Infrastructure review synthesis: Post 5, Servers and storage

This post is the fifth in a series of ten posts that have been created to identify the best practice found in FE colleges by the Jisc infrastructure review service. An introduction to the infrastructure review synthesis project is provided in the first post in the series.

Servers and storage

The vast majority of colleges have virtualised their on-premises server infrastructures. The effective use of virtualisation means that the total hardware footprint has been reduced in most cases, with a small number of server hosts running a virtualisation hypervisor that in turn runs a number of virtual servers.

Virtualisation is a useful technology as it abstracts the services from the hardware on which they run, it also makes backup and restoration faster and more reliable. The most mature colleges have sufficient compute resources, notably the best colleges ensure that an element of the can system fail, and there continues to be sufficient compute to manage without disruption. This means that all systems and services can stay online, should any one host fail. The best colleges ensure that server virtualisation systems continue to be kept up to date, this ensures that future virtualisation and operating software updates will be supported by the hardware. In the best cases, compute (server host) hardware is fully under manufacturer support and can support current virtualisation software or server operating systems.

The most secure IT operations only use fully supported server operating systems and have eliminated any legacy systems or applications that only run on older operating systems.

The most advanced examples include development or testing environments to allow IT teams to test new systems or services or to simulate upgrades and other large-scale changes of systems prior to applying such to the production environment.

In the best examples server room contingency is outstanding with redundant UPS (uninterruptible power supplies), air conditioning and fire detection and suppression systems in place. In addition, the most resilient organisations include environmental monitoring and alerting inclusive of temperature and moisture sensors. Again, the most advanced server rooms are physically secure with good use made of electronic access control systems to both control and log access in place. In addition, CCTV systems or master key systems may also be used.

Most colleges have sufficient storage capacity, the best plan ahead to ensure that future growth can be accommodated alongside considering how to support media courses and other curriculum areas that make greater use of storage over other courses. In the best cases storage is being proactively managed to ensure that archiving and retention policies are enforced. In the most outstanding examples data protection officers are actively engaging with IT teams to ensure that policies are being technically applied.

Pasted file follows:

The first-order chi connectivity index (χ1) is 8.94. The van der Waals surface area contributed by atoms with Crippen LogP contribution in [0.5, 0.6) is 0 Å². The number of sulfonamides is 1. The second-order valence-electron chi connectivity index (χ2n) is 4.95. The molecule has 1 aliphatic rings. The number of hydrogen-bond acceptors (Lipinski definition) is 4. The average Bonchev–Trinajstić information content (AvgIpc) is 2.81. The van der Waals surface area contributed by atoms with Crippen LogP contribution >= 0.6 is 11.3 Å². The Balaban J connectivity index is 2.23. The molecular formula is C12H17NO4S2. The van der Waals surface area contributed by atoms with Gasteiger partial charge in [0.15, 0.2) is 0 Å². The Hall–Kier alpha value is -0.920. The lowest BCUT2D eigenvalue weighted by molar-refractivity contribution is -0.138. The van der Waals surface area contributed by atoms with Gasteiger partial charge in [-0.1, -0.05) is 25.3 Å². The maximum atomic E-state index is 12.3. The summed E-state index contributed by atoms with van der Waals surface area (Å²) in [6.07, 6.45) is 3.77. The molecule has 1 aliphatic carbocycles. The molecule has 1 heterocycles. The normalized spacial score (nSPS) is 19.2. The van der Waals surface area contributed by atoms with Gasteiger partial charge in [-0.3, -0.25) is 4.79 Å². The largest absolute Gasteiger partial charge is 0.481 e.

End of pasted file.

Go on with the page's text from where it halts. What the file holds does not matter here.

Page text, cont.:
The most resilient organisations make use of an active – active cluster with at least two main server rooms that are sufficiently specified to run the entire college enterprise from either location should one be compromised.

Alternatively, some colleges have chosen to implement a DR (disaster recovery) environment that would enable a sub-selection of vital systems to be run from a smaller infrastructure whilst the primary systems were brought back online. This is noted to be a less costly option over an active – active arrangement.

We note that take up of public cloud hosted IaaS (infrastructure as a service) is very low. We understand that this is down to IT managers determining that it is generally not cost effective for most FE colleges to make effective use of IaaS due to scale, high cost, and limited connectivity arrangements such as not having a resilient internet connection.

Also, due to the specific use case of college based systems such as the fast storage or low latency required by media-based courses such as games design, photography is not in all cases, appropriate to make use of offsite storage as this could result in poor performance. It is important to note that whilst IaaS use is very low, SaaS applications are in increased use as is explored in section 6.

How Jisc can help:

  • The infrastructure review service has enabled IT teams to understand how to upgrade or improve existing compute and storage systems in order to make the best of what equipment is already available or to make useful decisions about where to target future investment.
  • The applications review enables the future infrastructure requirements to be well understood by the team so that applications may be provided from a SaaS, or on-premises method.
  • Most colleges have already moved core applications to SaaS delivery, however there are a number of opportunities to streamline service delivery, such as trust and identify management and single sign on, and these have been highlighted through the infrastructure review service.
  • The Jisc cloud consultancy service offer enables colleges and other organisations to obtain support to move applications and other systems from on-premises to cloud service provision.

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